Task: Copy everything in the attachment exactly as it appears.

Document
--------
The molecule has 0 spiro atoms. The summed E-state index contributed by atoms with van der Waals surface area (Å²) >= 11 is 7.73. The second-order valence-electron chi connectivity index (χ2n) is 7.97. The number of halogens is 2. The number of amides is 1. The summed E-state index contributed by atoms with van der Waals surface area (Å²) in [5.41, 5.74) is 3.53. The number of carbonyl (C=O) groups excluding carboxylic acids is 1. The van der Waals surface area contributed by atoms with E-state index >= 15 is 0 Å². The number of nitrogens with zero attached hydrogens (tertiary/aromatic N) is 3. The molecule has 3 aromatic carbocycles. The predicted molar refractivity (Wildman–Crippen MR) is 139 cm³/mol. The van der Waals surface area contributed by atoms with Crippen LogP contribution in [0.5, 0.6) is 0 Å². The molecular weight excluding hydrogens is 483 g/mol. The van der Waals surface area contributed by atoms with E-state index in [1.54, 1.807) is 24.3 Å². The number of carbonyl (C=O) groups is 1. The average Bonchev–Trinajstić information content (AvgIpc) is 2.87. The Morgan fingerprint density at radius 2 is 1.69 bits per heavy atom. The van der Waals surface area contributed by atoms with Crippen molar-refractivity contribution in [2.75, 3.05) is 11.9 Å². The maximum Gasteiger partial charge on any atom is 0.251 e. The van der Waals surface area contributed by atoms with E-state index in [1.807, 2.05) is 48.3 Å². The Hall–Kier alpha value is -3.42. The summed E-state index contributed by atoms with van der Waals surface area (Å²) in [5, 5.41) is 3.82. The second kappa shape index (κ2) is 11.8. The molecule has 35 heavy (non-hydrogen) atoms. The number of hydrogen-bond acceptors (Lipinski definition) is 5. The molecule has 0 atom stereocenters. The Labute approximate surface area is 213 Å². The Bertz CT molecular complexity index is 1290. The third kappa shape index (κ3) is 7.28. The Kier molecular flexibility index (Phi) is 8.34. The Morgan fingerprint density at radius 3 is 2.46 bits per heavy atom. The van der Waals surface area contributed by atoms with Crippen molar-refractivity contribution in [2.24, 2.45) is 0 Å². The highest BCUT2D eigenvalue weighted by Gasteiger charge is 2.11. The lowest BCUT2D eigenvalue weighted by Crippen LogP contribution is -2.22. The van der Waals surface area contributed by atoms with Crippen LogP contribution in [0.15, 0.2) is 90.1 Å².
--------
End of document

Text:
The molecule has 0 spiro atoms. The summed E-state index contributed by atoms with van der Waals surface area (Å²) >= 11 is 7.73. The second-order valence-electron chi connectivity index (χ2n) is 7.97. The number of halogens is 2. The number of amides is 1. The summed E-state index contributed by atoms with van der Waals surface area (Å²) in [5.41, 5.74) is 3.53. The number of carbonyl (C=O) groups excluding carboxylic acids is 1. The van der Waals surface area contributed by atoms with E-state index >= 15 is 0 Å². The number of nitrogens with zero attached hydrogens (tertiary/aromatic N) is 3. The molecule has 3 aromatic carbocycles. The predicted molar refractivity (Wildman–Crippen MR) is 139 cm³/mol. The van der Waals surface area contributed by atoms with Crippen LogP contribution in [0.5, 0.6) is 0 Å². The molecular weight excluding hydrogens is 483 g/mol. The van der Waals surface area contributed by atoms with E-state index in [1.54, 1.807) is 24.3 Å². The number of carbonyl (C=O) groups is 1. The average Bonchev–Trinajstić information content (AvgIpc) is 2.87. The Morgan fingerprint density at radius 2 is 1.69 bits per heavy atom. The van der Waals surface area contributed by atoms with Crippen molar-refractivity contribution in [2.75, 3.05) is 11.9 Å². The maximum Gasteiger partial charge on any atom is 0.251 e. The van der Waals surface area contributed by atoms with E-state index in [1.807, 2.05) is 48.3 Å². The Hall–Kier alpha value is -3.42. The summed E-state index contributed by atoms with van der Waals surface area (Å²) in [5, 5.41) is 3.82. The second kappa shape index (κ2) is 11.8. The molecule has 35 heavy (non-hydrogen) atoms. The number of hydrogen-bond acceptors (Lipinski definition) is 5. The molecule has 0 atom stereocenters. The Labute approximate surface area is 213 Å². The Bertz CT molecular complexity index is 1290. The third kappa shape index (κ3) is 7.28. The Kier molecular flexibility index (Phi) is 8.34. The Morgan fingerprint density at radius 3 is 2.46 bits per heavy atom. The van der Waals surface area contributed by atoms with Crippen molar-refractivity contribution in [2.24, 2.45) is 0 Å². The highest BCUT2D eigenvalue weighted by Gasteiger charge is 2.11. The lowest BCUT2D eigenvalue weighted by Crippen LogP contribution is -2.22. The van der Waals surface area contributed by atoms with Crippen LogP contribution in [0.15, 0.2) is 90.1 Å².